March 12, 2016

  • Beiruti

    To say that there is a power vacuum in Lebanon is incorrect. There is a vacuum in the institutions of State which are supposed to be the vessels for the exercise of power in the Nation, but there is no power vacuum in the nation. Power abhors a vacuum and Lebanon is no exception. That there are no functioning institutions of State simply means that the power of the State lies elsewhere. The power lies in the religious communities and their respective political manifestations. For the Shia, with Hezbollah, for the Sunni with Mustaqbel, for the Druze with the PSP and for the Christians, it is with the four winds since the Christians have never unified behind one political party. Even during the war when Bashir Gemayel forced the union of the Christian militias under the Lebanese Forces, by strong arm tactics when necessary, the Marada of the Frangieh clan never joined. The Ahrar only by force and intimidation imposed by the Kataeb. So now, Christian political power is diffuse in the various parties and so the Christians have no strong personality like Hariri or Berri. In the short term, this is disabling, however, in the long run, the diversity within the Christian political camp is a strength. When Berri leaves the scene or Hariri, or Jumblatt, those communities will be in disarray as the issues of succession have always been the most difficult for Moslem leaders, just look at the Sunni-Shia divide and tell me that the core issue there was not one of succession to power. Putting the State back together is hampered by the fact that the religious communities have arrogated the powers of the state to their various communities and work though the "dialogue sessions" to coordinate what is a de facto federated entity. Putting Lebanon back together will be a more difficult task than putting Syria back together because Lebanon functions in its divided state whereas Syria does not.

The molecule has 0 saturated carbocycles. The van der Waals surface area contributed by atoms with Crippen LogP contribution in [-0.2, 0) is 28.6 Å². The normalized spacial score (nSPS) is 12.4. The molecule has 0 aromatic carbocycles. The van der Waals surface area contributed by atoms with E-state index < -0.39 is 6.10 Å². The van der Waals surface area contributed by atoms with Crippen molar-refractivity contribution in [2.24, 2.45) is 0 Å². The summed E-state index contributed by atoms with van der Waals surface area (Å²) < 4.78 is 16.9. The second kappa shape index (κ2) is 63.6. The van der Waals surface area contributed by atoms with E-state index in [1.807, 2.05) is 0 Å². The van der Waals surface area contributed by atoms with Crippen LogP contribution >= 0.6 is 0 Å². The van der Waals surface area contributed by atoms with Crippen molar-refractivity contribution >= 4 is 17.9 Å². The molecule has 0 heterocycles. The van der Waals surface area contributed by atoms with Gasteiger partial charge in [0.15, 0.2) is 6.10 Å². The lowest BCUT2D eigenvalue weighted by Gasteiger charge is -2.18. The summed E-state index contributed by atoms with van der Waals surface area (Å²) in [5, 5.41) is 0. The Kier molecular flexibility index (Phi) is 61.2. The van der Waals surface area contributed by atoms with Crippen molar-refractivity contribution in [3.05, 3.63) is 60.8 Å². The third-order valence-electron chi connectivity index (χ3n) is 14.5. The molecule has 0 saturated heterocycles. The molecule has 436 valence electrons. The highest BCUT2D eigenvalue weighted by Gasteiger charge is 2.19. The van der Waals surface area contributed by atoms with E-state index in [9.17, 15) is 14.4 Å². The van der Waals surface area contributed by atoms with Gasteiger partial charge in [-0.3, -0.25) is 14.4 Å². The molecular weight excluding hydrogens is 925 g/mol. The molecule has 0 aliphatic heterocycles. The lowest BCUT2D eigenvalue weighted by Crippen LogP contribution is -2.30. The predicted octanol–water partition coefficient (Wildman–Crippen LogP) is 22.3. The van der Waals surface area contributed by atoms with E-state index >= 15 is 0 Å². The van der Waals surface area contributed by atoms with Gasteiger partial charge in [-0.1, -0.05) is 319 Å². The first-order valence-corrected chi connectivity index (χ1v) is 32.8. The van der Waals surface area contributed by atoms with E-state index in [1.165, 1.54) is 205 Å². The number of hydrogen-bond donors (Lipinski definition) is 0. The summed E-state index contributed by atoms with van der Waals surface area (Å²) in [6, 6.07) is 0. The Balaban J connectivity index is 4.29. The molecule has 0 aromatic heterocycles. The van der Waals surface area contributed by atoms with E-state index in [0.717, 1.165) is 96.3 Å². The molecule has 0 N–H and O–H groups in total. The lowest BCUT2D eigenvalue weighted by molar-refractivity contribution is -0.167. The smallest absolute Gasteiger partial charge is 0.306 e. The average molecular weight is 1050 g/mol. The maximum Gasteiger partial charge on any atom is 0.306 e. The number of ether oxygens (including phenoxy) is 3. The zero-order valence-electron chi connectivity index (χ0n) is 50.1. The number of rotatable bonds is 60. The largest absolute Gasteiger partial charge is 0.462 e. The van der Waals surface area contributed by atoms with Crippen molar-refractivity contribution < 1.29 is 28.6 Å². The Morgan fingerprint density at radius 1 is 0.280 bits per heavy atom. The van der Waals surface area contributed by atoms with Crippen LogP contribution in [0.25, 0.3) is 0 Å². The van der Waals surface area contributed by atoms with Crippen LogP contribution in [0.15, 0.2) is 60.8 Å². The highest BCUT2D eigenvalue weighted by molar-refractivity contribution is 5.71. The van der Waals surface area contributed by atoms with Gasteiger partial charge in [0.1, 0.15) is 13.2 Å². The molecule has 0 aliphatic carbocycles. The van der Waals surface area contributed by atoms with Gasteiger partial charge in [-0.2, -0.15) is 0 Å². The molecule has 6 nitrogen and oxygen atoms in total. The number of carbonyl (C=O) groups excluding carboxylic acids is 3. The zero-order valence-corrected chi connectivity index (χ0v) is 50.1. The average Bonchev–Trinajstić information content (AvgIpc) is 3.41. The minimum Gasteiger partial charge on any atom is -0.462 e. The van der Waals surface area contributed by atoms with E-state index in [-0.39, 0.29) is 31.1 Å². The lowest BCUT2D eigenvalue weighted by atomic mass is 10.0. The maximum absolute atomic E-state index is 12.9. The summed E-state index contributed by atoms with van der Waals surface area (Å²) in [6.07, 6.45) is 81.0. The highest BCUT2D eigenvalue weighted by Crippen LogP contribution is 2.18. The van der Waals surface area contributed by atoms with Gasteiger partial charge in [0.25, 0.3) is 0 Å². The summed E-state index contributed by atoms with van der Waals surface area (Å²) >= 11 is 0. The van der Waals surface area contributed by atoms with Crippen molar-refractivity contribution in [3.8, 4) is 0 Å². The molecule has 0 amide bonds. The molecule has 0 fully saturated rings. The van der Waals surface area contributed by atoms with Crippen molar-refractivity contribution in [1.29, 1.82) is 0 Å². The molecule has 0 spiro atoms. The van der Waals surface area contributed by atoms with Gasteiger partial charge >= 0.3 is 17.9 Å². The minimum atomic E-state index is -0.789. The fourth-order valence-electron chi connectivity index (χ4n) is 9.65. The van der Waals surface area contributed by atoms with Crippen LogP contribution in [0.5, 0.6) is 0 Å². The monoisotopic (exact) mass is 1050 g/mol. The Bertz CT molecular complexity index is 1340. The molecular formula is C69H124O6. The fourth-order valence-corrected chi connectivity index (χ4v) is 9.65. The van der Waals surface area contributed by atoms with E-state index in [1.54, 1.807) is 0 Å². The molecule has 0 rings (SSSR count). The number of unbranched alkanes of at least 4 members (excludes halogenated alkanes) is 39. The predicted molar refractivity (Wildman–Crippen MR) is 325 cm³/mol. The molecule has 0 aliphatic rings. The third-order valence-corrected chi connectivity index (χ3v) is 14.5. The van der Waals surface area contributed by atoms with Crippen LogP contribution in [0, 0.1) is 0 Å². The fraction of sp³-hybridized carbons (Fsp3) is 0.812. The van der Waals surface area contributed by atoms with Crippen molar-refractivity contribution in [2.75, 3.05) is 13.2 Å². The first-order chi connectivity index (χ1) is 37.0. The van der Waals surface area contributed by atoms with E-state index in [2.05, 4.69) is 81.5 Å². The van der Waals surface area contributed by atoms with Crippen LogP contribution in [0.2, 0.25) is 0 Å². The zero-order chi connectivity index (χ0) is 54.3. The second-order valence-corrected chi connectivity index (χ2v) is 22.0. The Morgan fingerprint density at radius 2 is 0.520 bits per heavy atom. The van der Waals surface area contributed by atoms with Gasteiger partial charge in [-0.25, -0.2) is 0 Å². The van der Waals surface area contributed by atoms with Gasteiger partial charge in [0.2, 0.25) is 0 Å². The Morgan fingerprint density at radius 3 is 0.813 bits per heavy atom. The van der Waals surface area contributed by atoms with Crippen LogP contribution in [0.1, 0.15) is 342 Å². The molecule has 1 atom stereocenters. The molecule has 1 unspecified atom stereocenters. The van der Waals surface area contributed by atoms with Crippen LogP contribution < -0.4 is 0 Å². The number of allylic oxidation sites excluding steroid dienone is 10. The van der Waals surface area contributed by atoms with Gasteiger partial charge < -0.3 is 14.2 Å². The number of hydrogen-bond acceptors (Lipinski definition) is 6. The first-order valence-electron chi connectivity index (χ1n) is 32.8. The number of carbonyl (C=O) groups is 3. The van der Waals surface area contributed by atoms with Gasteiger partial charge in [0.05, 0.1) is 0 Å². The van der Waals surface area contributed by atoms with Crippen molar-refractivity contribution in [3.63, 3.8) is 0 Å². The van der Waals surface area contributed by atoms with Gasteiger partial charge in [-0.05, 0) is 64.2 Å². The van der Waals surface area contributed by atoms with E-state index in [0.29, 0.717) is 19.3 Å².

March 10, 2016